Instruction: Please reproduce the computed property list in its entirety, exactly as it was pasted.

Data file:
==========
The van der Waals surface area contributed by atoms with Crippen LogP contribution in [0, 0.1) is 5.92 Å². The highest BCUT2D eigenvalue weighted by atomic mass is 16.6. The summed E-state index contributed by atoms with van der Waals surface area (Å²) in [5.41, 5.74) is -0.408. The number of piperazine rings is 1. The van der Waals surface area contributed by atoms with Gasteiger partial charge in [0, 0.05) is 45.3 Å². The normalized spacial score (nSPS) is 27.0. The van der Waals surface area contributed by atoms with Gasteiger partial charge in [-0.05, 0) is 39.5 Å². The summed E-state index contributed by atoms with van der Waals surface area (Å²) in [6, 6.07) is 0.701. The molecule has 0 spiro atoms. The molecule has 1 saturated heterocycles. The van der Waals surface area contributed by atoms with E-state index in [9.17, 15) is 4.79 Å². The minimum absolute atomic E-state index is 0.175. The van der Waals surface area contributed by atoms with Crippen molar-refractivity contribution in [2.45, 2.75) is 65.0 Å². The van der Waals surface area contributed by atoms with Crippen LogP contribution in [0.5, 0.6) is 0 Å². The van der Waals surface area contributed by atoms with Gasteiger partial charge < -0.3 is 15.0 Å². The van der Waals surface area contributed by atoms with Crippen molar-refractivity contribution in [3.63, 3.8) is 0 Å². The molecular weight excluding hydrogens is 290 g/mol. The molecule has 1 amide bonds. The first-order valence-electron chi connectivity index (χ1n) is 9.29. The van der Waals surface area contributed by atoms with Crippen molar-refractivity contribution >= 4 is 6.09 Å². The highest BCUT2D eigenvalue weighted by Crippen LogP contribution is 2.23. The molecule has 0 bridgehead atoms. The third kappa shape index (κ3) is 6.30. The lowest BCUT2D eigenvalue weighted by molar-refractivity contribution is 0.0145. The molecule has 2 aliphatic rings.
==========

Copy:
The van der Waals surface area contributed by atoms with Crippen LogP contribution in [0, 0.1) is 5.92 Å². The highest BCUT2D eigenvalue weighted by atomic mass is 16.6. The summed E-state index contributed by atoms with van der Waals surface area (Å²) in [5.41, 5.74) is -0.408. The number of piperazine rings is 1. The van der Waals surface area contributed by atoms with Gasteiger partial charge in [0, 0.05) is 45.3 Å². The normalized spacial score (nSPS) is 27.0. The van der Waals surface area contributed by atoms with Gasteiger partial charge in [-0.05, 0) is 39.5 Å². The summed E-state index contributed by atoms with van der Waals surface area (Å²) in [6, 6.07) is 0.701. The molecule has 0 spiro atoms. The molecule has 1 saturated heterocycles. The van der Waals surface area contributed by atoms with E-state index in [9.17, 15) is 4.79 Å². The minimum absolute atomic E-state index is 0.175. The van der Waals surface area contributed by atoms with Crippen molar-refractivity contribution in [2.45, 2.75) is 65.0 Å². The van der Waals surface area contributed by atoms with Crippen LogP contribution in [0.5, 0.6) is 0 Å². The van der Waals surface area contributed by atoms with Gasteiger partial charge < -0.3 is 15.0 Å². The van der Waals surface area contributed by atoms with Crippen molar-refractivity contribution in [3.63, 3.8) is 0 Å². The molecular weight excluding hydrogens is 290 g/mol. The molecule has 1 amide bonds. The first-order valence-electron chi connectivity index (χ1n) is 9.29. The van der Waals surface area contributed by atoms with Crippen molar-refractivity contribution >= 4 is 6.09 Å². The highest BCUT2D eigenvalue weighted by Crippen LogP contribution is 2.23. The molecule has 0 bridgehead atoms. The third kappa shape index (κ3) is 6.30. The lowest BCUT2D eigenvalue weighted by molar-refractivity contribution is 0.0145. The molecule has 2 aliphatic rings.